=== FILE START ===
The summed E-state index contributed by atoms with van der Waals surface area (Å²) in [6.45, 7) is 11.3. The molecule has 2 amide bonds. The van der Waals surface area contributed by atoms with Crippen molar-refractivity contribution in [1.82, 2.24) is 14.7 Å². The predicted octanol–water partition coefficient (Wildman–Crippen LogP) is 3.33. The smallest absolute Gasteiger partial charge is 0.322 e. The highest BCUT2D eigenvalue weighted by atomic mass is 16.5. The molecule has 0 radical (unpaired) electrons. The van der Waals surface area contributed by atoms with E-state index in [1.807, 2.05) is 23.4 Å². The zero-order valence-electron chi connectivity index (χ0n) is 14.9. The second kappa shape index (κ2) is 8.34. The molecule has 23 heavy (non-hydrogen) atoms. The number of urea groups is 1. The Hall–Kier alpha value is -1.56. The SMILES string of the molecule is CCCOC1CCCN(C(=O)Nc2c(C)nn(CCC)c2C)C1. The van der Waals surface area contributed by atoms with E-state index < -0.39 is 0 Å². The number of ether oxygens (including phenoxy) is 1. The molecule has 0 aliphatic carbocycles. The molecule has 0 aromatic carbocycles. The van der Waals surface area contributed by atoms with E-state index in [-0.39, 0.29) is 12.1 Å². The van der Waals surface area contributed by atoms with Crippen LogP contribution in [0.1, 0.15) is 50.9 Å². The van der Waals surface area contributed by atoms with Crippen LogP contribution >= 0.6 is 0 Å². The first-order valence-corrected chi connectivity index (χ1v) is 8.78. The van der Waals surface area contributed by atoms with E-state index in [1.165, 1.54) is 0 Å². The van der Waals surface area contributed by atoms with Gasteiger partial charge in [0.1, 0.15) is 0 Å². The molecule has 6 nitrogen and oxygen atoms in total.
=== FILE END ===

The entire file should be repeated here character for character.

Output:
The summed E-state index contributed by atoms with van der Waals surface area (Å²) in [6.45, 7) is 11.3. The molecule has 2 amide bonds. The van der Waals surface area contributed by atoms with Crippen molar-refractivity contribution in [1.82, 2.24) is 14.7 Å². The predicted octanol–water partition coefficient (Wildman–Crippen LogP) is 3.33. The smallest absolute Gasteiger partial charge is 0.322 e. The highest BCUT2D eigenvalue weighted by atomic mass is 16.5. The molecule has 0 radical (unpaired) electrons. The van der Waals surface area contributed by atoms with E-state index in [1.807, 2.05) is 23.4 Å². The zero-order valence-electron chi connectivity index (χ0n) is 14.9. The second kappa shape index (κ2) is 8.34. The molecule has 23 heavy (non-hydrogen) atoms. The number of urea groups is 1. The Hall–Kier alpha value is -1.56. The SMILES string of the molecule is CCCOC1CCCN(C(=O)Nc2c(C)nn(CCC)c2C)C1. The van der Waals surface area contributed by atoms with E-state index < -0.39 is 0 Å². The number of ether oxygens (including phenoxy) is 1. The molecule has 0 aliphatic carbocycles. The molecule has 0 aromatic carbocycles. The van der Waals surface area contributed by atoms with E-state index in [-0.39, 0.29) is 12.1 Å². The van der Waals surface area contributed by atoms with Crippen LogP contribution in [0.1, 0.15) is 50.9 Å². The van der Waals surface area contributed by atoms with Crippen LogP contribution >= 0.6 is 0 Å². The first-order valence-corrected chi connectivity index (χ1v) is 8.78. The van der Waals surface area contributed by atoms with E-state index in [1.165, 1.54) is 0 Å². The van der Waals surface area contributed by atoms with Gasteiger partial charge in [0.1, 0.15) is 0 Å². The molecule has 6 nitrogen and oxygen atoms in total.